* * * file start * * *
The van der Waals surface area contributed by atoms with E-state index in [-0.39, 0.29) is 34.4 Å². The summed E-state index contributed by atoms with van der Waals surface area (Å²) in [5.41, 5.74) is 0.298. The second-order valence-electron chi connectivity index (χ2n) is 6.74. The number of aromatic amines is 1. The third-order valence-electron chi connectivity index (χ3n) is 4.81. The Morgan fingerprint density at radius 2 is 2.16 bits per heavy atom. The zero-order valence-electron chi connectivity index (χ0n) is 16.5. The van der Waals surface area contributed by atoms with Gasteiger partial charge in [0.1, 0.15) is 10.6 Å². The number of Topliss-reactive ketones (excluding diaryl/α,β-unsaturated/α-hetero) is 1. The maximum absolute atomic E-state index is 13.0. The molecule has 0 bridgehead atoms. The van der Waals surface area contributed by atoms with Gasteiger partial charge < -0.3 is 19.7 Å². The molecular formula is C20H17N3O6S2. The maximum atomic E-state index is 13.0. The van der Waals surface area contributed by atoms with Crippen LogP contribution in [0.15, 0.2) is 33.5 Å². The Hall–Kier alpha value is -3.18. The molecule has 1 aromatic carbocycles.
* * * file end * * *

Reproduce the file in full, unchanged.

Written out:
The van der Waals surface area contributed by atoms with E-state index in [-0.39, 0.29) is 34.4 Å². The summed E-state index contributed by atoms with van der Waals surface area (Å²) in [5.41, 5.74) is 0.298. The second-order valence-electron chi connectivity index (χ2n) is 6.74. The number of aromatic amines is 1. The third-order valence-electron chi connectivity index (χ3n) is 4.81. The Morgan fingerprint density at radius 2 is 2.16 bits per heavy atom. The zero-order valence-electron chi connectivity index (χ0n) is 16.5. The van der Waals surface area contributed by atoms with Gasteiger partial charge in [0.1, 0.15) is 10.6 Å². The number of Topliss-reactive ketones (excluding diaryl/α,β-unsaturated/α-hetero) is 1. The maximum absolute atomic E-state index is 13.0. The molecule has 0 bridgehead atoms. The van der Waals surface area contributed by atoms with Gasteiger partial charge < -0.3 is 19.7 Å². The molecular formula is C20H17N3O6S2. The maximum atomic E-state index is 13.0. The van der Waals surface area contributed by atoms with Crippen LogP contribution in [0.15, 0.2) is 33.5 Å². The Hall–Kier alpha value is -3.18. The molecule has 1 aromatic carbocycles.